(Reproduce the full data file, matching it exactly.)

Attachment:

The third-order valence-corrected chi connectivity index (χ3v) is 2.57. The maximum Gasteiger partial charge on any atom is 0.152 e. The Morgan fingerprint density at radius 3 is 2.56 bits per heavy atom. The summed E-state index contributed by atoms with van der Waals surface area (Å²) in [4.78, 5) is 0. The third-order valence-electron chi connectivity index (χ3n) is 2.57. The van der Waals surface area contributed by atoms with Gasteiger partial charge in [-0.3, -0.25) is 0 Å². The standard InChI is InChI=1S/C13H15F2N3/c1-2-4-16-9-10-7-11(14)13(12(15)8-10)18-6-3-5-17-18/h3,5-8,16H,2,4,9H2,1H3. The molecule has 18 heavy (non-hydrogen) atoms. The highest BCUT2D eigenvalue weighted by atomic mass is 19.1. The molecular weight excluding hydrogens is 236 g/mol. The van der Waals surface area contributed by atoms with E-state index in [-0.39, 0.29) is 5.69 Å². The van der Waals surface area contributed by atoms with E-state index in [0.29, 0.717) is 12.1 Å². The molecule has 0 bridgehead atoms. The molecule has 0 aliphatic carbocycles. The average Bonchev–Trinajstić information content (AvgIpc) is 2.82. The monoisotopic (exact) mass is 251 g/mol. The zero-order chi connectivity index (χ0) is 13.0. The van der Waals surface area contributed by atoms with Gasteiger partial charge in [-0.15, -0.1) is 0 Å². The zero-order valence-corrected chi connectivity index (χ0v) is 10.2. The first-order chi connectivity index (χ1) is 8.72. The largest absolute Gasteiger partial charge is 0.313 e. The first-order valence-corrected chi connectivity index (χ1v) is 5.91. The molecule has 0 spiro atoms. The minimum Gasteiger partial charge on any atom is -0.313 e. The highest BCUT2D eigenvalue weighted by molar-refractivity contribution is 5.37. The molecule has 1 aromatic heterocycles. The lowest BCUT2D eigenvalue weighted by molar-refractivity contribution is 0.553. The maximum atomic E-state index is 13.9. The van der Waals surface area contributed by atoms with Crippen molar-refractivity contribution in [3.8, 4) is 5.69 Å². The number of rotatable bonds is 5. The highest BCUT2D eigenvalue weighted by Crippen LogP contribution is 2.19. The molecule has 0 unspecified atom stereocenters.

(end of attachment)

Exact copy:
The third-order valence-corrected chi connectivity index (χ3v) is 2.57. The maximum Gasteiger partial charge on any atom is 0.152 e. The Morgan fingerprint density at radius 3 is 2.56 bits per heavy atom. The summed E-state index contributed by atoms with van der Waals surface area (Å²) in [4.78, 5) is 0. The third-order valence-electron chi connectivity index (χ3n) is 2.57. The van der Waals surface area contributed by atoms with Gasteiger partial charge in [-0.3, -0.25) is 0 Å². The standard InChI is InChI=1S/C13H15F2N3/c1-2-4-16-9-10-7-11(14)13(12(15)8-10)18-6-3-5-17-18/h3,5-8,16H,2,4,9H2,1H3. The molecule has 18 heavy (non-hydrogen) atoms. The highest BCUT2D eigenvalue weighted by atomic mass is 19.1. The molecular weight excluding hydrogens is 236 g/mol. The van der Waals surface area contributed by atoms with E-state index in [-0.39, 0.29) is 5.69 Å². The van der Waals surface area contributed by atoms with E-state index in [0.29, 0.717) is 12.1 Å². The molecule has 0 bridgehead atoms. The molecule has 0 aliphatic carbocycles. The average Bonchev–Trinajstić information content (AvgIpc) is 2.82. The monoisotopic (exact) mass is 251 g/mol. The zero-order chi connectivity index (χ0) is 13.0. The van der Waals surface area contributed by atoms with Gasteiger partial charge in [-0.15, -0.1) is 0 Å². The zero-order valence-corrected chi connectivity index (χ0v) is 10.2. The first-order chi connectivity index (χ1) is 8.72. The largest absolute Gasteiger partial charge is 0.313 e. The first-order valence-corrected chi connectivity index (χ1v) is 5.91. The molecule has 0 spiro atoms. The minimum Gasteiger partial charge on any atom is -0.313 e. The highest BCUT2D eigenvalue weighted by molar-refractivity contribution is 5.37. The molecule has 1 aromatic heterocycles. The lowest BCUT2D eigenvalue weighted by molar-refractivity contribution is 0.553. The maximum atomic E-state index is 13.9. The van der Waals surface area contributed by atoms with Crippen molar-refractivity contribution in [3.8, 4) is 5.69 Å². The number of rotatable bonds is 5. The highest BCUT2D eigenvalue weighted by Crippen LogP contribution is 2.19. The molecule has 0 unspecified atom stereocenters.